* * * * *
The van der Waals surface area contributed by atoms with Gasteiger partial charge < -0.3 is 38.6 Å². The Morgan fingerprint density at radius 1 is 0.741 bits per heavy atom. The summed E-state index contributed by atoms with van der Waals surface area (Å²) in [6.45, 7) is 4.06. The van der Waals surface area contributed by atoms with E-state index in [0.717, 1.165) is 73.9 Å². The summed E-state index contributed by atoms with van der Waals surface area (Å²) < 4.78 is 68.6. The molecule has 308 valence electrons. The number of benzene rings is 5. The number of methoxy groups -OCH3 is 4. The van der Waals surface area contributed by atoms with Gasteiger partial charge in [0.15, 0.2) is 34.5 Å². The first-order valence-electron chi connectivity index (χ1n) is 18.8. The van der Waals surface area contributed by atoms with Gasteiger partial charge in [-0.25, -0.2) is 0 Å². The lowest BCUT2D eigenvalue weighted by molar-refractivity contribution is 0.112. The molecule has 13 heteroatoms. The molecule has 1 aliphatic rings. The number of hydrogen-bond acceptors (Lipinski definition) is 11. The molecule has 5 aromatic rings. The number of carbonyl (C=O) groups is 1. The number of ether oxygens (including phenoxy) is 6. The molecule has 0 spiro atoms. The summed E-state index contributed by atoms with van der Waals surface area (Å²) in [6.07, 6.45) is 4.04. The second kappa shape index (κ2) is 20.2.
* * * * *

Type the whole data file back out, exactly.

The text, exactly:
The van der Waals surface area contributed by atoms with Gasteiger partial charge < -0.3 is 38.6 Å². The Morgan fingerprint density at radius 1 is 0.741 bits per heavy atom. The summed E-state index contributed by atoms with van der Waals surface area (Å²) in [6.45, 7) is 4.06. The van der Waals surface area contributed by atoms with E-state index in [0.717, 1.165) is 73.9 Å². The summed E-state index contributed by atoms with van der Waals surface area (Å²) < 4.78 is 68.6. The molecule has 308 valence electrons. The number of benzene rings is 5. The number of methoxy groups -OCH3 is 4. The van der Waals surface area contributed by atoms with Gasteiger partial charge in [0.15, 0.2) is 34.5 Å². The first-order valence-electron chi connectivity index (χ1n) is 18.8. The van der Waals surface area contributed by atoms with Gasteiger partial charge in [-0.25, -0.2) is 0 Å². The lowest BCUT2D eigenvalue weighted by molar-refractivity contribution is 0.112. The molecule has 13 heteroatoms. The molecule has 1 aliphatic rings. The number of hydrogen-bond acceptors (Lipinski definition) is 11. The molecule has 5 aromatic rings. The number of carbonyl (C=O) groups is 1. The number of ether oxygens (including phenoxy) is 6. The molecule has 0 spiro atoms. The summed E-state index contributed by atoms with van der Waals surface area (Å²) in [6.07, 6.45) is 4.04. The second kappa shape index (κ2) is 20.2.